"DEDICATED IN MEMORY OF OUR LOVED ONES AND ANCESTORS WHO HAVE GONE BEFORE US"
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records, short stories, photos, etc.) to: Art Fors.
The Monk Family History
In this family tree the Monk family ancestors originated from Thaxted, Essex, England.
If ever a town deserved the description “picturesque”, it is the Thaxted, one of the prettiest towns, not only in Essex, but in all of England. The combination of historic buildings and a lovely countryside setting makes Thaxted one of the highlights of exploring East Anglia. Thaxted has been described as the “jewel in the crown” of Essex.
Thaxted is a village and civil parish in the Uttlesford district of northwest Essex, England. The town is 15 miles (24 km) north from the county town of Chelmsford, and 5.5 miles (9 km) east from the M11 motorway. The parish contains the hamlets of Cutlers Green, Bardfield End Green, Sibleys Green, Monk Street, and Richmond’s Green. Much of its status as a "town" rests on 4 historic buildings; a tall, rustic, medieval timber-framed guildhall, a place where guilds of skilled tradesmen regulated their trading practices, a restored 18th century windmill, a pair of chocolate box almshouses, and a magnificent medieval church. On top of that, there are historic buildings highlighting every time period from medieval to modern.
The settlement of Thaxted dates back to at least the Saxon era and it was already a thriving community long before the Normans arrived in England, and there was a church here as early as 981AD. In 1205 a market charter was granted, though it seems likely there was already a market long before this. From the 13th century Thaxted became a centre for the cutlery industry, in part because of cheap rents charged by local landowners!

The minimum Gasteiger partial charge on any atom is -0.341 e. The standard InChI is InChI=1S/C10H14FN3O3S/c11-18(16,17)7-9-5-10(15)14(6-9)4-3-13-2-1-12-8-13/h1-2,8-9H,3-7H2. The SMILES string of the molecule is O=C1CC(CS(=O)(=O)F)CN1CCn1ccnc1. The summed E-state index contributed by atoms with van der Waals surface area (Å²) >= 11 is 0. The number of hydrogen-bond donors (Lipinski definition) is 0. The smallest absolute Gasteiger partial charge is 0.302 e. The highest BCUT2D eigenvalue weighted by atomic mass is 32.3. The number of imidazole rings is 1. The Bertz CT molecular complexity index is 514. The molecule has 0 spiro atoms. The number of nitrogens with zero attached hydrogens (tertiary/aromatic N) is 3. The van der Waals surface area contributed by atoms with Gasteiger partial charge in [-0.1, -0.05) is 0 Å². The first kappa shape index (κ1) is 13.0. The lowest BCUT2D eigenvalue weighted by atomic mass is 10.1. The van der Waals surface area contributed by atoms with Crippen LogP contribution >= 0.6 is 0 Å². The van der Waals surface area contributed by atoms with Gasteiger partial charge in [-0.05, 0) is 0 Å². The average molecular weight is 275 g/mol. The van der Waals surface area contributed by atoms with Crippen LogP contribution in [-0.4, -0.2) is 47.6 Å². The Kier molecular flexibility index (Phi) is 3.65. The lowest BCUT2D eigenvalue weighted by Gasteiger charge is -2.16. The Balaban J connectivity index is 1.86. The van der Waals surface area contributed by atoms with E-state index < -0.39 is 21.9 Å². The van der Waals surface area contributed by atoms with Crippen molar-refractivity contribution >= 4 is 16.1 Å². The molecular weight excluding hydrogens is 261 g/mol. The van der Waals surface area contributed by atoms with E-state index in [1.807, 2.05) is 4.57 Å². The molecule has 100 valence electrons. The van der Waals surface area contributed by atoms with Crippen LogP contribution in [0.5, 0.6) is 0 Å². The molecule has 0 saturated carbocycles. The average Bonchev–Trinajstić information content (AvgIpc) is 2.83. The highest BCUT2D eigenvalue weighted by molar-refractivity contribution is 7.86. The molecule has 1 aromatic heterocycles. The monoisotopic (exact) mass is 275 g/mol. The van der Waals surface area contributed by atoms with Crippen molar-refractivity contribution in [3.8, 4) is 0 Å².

The cutlery trade was at the centre of Thaxted's prosperity until well into the 16th century, and it was money from the trade that helped rebuild the parish (St John the Baptist) church in the 14th and 15th centuries. When the cutlery market declined there was a brief flourishing of weaving in Thaxted and a short-lived Guild of Clothiers was founded in 1583.
It seems that the medieval market place extended up Town Street and took in much of what is now the churchyard, but by the late 14th century the layout of the town achieved its present look, and it has changed very little since then.
About The Monk Surname
This Anglo-Scottish surname derives from pre 7th Century word "munuc", meaning a monk, or one who lived at a monastery. The name was originally occupational, describing a servant employed at such a place, although later it assumed the religious meaning with which it is associated. As a surname it was almost always a nickname for somebody who looked like a monk, or for one who led a solitary life given to good works, or to an actor, one who played the part of a monk in the pageants or the travelling theatres of the Middle Ages. That it was a nickname is evidence by the fact that monks were supposed to be celibate, and precluded by ecclesiastical law from marriage. In the 20th century the name can be spelt as Monk, the patronymic Monks, Monck, Monnick, Munck, or Munk.
The Thorpe Family History
About The Thorpe Surname
This is an ancient name of Anglo-Saxon and Old Scandinavian origin, and is a locational surname from any of the places in England named with Old Norse or Old Danish element "thorp", or the rarer Olde English pre 7th Century "throp". Generally, "thorp(e)" in a placename indicates that it was an area of Danish settlement. The word means a small hamlet or village that grew by colonisation from a larger settlement, and was originally an outlying farm dependent on a nearby village. In the modern idiom there are a number of variant forms of the surname, ranging from Thorpe, Thorp, Tharp and Turp, to Thro(u)p, Thrupp and Thripp.